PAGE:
March 15, 1827, King's College - the precursor to the University of
Toronto - was granted its royal charter by King George IV. Throughout
2002, U of T celebrated 175 years of Great Minds. As part of the
celebration, the U of T website featured excerpts from The
University of Toronto: A History, written by Martin Friedland, University
Professor and Professor Emeritus of Law at U of T.
his chapter on student activism, Friedland discusses the rising tide
of student protests at U of T, culminating in the 1972 Robarts sit-in,
30 years ago this week:)
Toronto police were called in to end a Simcoe Hall sit-in in 1972
over the issue of access to the library stacks in the as-yet-unopened
Toronto police broke
through the senate door and evicted 25 protesters. The next day,
500 showed up.
library was planned, it was assumed that faculty members, graduate students,
and fourth year undergraduates would have access to the stacks, but
not other students. The undergraduates, however, wanted equal access.
Bob Spencer, the Students' Administrative Council (SAC) president, wrote
to Jack Sword, the acting president - following Claude Bissell's resignation
as of July 1, 1971 - pointing out "the almost unanimous opposition
of the student body" to the proposed stacks policy, an opposition
that included SAC and the Graduate Students Union. A petition containing
4,500 names was placed before the library council. Linda McQuaig, the
co-editor of the Varsity and now a well-known author, presented 2,500
coupons that had been printed in the paper and that students had signed
and returned. The students' position was in line with other demands
for equality respecting such issues as the equal treatment of general
and honours students.
like all other raw materials of education," one pamphlet read,
"should be available to anyone who wants to use them." A library
council committee, chaired by English professor Peter Heyworth, continued
to recommend limiting access, and this was approved at a meeting of
the senate in the Medical Sciences Building on a Friday evening in March
1972 by a vote of 67 to 28.
Bob Spencer being arrested at the first sit-in
vote, about 75 people left the meeting and forced their way into Simcoe
Hall. They refused to leave the senate chamber until the senate had
met again and granted open stack access to all undergraduates. On Sunday
morning, about 25 protesters who remained in the building were evicted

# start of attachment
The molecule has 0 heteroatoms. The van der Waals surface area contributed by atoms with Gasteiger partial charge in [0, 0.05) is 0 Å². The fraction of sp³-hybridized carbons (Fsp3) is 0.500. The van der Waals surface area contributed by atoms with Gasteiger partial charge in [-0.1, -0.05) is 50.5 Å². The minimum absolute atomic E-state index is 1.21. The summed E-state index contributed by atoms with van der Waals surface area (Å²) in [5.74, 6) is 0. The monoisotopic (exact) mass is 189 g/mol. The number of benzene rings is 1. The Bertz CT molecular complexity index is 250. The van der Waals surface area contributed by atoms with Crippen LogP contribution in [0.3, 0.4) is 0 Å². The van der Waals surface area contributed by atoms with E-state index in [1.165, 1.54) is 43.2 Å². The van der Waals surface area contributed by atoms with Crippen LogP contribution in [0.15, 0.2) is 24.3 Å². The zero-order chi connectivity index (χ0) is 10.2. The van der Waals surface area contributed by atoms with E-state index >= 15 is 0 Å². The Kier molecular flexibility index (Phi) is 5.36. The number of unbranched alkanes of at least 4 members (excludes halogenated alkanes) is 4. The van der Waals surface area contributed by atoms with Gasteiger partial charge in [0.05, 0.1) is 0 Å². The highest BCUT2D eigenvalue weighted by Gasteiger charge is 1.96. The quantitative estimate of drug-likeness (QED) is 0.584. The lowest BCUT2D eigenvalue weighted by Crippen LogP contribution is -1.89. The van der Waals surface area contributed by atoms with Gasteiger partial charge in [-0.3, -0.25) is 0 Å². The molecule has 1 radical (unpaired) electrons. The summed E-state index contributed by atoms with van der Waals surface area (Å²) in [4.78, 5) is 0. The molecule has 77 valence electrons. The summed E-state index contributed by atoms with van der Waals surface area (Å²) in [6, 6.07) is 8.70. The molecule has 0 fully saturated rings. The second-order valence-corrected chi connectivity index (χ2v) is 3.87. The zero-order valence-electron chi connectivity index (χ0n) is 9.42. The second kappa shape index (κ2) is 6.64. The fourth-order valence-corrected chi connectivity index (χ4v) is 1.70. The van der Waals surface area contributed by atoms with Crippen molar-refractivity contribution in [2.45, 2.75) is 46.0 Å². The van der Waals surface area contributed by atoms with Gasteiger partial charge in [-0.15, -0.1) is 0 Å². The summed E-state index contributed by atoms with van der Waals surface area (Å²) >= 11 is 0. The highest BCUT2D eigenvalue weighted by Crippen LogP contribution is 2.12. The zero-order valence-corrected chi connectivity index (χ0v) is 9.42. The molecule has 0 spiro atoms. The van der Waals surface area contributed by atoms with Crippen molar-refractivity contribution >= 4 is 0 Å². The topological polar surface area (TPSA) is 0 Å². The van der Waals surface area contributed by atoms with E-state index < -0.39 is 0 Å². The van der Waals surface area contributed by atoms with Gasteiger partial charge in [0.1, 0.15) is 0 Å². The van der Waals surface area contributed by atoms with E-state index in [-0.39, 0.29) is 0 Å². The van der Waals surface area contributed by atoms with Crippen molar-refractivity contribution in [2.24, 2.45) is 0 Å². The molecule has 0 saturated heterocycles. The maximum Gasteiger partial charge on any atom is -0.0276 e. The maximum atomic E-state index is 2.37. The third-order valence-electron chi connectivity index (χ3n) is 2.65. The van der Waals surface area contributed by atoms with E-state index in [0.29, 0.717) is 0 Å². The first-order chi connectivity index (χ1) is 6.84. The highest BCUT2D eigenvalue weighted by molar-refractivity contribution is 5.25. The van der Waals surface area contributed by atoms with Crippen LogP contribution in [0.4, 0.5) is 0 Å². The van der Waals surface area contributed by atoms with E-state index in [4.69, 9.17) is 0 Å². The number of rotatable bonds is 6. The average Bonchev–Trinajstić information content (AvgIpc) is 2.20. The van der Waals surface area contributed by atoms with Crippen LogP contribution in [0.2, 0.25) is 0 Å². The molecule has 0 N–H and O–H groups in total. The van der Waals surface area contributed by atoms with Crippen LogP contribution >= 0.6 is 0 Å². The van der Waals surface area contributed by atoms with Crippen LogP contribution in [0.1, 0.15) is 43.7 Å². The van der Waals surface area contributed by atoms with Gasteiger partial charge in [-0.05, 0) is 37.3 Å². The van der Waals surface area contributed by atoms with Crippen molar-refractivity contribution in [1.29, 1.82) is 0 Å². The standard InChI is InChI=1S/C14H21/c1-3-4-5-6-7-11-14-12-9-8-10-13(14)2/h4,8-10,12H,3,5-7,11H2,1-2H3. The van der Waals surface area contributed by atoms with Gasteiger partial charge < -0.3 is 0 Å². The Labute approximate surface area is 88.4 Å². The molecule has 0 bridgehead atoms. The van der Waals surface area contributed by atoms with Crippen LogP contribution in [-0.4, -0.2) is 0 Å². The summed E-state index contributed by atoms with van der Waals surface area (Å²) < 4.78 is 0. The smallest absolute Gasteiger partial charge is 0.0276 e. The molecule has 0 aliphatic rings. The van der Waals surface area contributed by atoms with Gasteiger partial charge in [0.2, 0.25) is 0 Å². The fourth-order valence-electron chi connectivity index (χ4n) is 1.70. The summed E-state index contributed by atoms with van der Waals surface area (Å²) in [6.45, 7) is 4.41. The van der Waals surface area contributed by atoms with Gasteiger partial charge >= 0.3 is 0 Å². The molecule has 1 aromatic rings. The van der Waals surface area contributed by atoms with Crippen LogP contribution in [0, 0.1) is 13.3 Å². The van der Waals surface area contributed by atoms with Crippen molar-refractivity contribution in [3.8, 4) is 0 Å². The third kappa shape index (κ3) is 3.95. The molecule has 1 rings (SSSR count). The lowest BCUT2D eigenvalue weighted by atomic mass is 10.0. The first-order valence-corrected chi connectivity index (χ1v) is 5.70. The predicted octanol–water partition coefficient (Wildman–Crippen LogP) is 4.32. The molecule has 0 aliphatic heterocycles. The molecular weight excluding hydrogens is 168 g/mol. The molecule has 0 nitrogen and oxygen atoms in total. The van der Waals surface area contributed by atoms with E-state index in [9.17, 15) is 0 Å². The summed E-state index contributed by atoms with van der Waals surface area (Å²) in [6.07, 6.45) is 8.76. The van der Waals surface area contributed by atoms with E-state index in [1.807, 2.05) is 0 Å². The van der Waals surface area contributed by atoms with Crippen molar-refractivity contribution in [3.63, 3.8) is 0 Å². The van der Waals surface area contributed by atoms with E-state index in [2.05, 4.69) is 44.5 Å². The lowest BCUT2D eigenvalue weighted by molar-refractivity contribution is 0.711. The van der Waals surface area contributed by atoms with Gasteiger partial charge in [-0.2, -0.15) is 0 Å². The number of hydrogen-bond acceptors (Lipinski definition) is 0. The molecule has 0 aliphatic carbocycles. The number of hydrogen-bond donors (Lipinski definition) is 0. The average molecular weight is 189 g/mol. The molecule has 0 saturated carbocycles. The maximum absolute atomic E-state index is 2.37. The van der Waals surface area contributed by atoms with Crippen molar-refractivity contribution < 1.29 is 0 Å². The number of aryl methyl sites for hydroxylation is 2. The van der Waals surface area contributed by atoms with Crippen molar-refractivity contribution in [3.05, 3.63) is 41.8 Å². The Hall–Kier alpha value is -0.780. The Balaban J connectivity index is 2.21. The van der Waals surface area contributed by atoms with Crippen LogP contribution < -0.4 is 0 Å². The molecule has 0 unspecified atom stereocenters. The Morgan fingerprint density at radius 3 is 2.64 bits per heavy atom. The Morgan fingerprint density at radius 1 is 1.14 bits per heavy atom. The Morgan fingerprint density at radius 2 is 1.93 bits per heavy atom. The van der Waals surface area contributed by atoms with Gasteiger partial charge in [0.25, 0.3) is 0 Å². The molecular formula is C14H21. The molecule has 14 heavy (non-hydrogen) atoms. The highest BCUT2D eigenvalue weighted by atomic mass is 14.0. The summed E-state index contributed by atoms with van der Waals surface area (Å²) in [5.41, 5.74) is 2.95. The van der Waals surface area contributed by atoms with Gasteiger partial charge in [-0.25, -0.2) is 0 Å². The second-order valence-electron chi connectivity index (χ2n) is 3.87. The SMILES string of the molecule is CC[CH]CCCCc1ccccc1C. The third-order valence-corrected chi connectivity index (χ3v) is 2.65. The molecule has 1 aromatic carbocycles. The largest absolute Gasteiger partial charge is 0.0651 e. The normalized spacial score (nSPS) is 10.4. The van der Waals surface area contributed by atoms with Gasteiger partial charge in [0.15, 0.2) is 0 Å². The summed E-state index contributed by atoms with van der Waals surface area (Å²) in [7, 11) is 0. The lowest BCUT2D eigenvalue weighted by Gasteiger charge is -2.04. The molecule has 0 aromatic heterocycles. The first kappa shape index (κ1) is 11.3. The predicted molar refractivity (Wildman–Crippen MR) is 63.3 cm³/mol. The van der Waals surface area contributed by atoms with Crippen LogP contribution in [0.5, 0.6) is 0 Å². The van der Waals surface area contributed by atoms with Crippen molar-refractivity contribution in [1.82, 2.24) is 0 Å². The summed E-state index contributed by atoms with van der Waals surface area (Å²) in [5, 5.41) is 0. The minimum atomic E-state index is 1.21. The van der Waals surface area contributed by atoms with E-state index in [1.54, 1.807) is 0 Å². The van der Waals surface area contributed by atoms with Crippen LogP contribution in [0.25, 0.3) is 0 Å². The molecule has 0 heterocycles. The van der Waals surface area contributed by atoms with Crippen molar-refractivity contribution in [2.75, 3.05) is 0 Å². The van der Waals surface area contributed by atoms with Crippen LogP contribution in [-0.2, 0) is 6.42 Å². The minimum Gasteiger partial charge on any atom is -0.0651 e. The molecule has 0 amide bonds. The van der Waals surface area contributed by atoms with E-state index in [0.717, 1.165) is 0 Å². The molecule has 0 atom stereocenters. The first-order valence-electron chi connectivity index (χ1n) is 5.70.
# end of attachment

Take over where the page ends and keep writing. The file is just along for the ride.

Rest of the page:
with the assistance of the Toronto police, who had to break through
the door of the senate chamber to get in. Fourteen people were charged
with criminal code trespass offences, including SAC's president Spencer
and Thomas Walkom, a co-editor of the Varsity and now a writer for the
Toronto Star. Four others were charged with trespass along with more
serious charges, such as assault.
|U of T's
acting president Jack Sword at the second sit-in.
afternoon, a mass student rally in Convocation Hall was followed by
another occupation of the senate chamber, this time by more that 500
people. Removing this number posed the significant risk that the violence
would escalate. The occupation was abandoned the following day after
extensive negotiations and after Acting President Sword said he would
call another meeting of the senate and would personally support equal
access to the stacks, subject to a daily quota to be set by the library
administrators. The University also agreed to tell the crown attorney
that it was not in the University's interest to proceed with the charges.
It was the "potentially
most dangerous student demonstration" in 25 years, an administrator
a detailed letter to the university community explaining the problems
the administration had faced. "The calling of police to clear the
building of six to eight hundred students," he wrote, "would
have involved a very large number of police and the probability of serious
violence and damage, and we would have borne the responsibility of using
overwhelming force against our own students." Nevertheless, the
council of the faculty association condemned the administration's actions
by a vote of 14 to 3. "The reaction of conservative faculty against
the administration," Acting Provost Donald Forster acknowledged,
"was quite bitter and left some wounds which will take time to
turned out, the crown attorney agreed to drop the trespassing charges
but proceeded with the more serious charges, which resulted in convictions
in three cases, Friedland goes on to write. The incidents, recalled
Vice-president Ross in his memoirs, "were the potentially most
dangerous to the university among all the student demonstrations which
took place" in his twenty-five years as a university administrator.
When the library opened in 1973, it was decided by the library itself
that upon application all students would be given stack passes.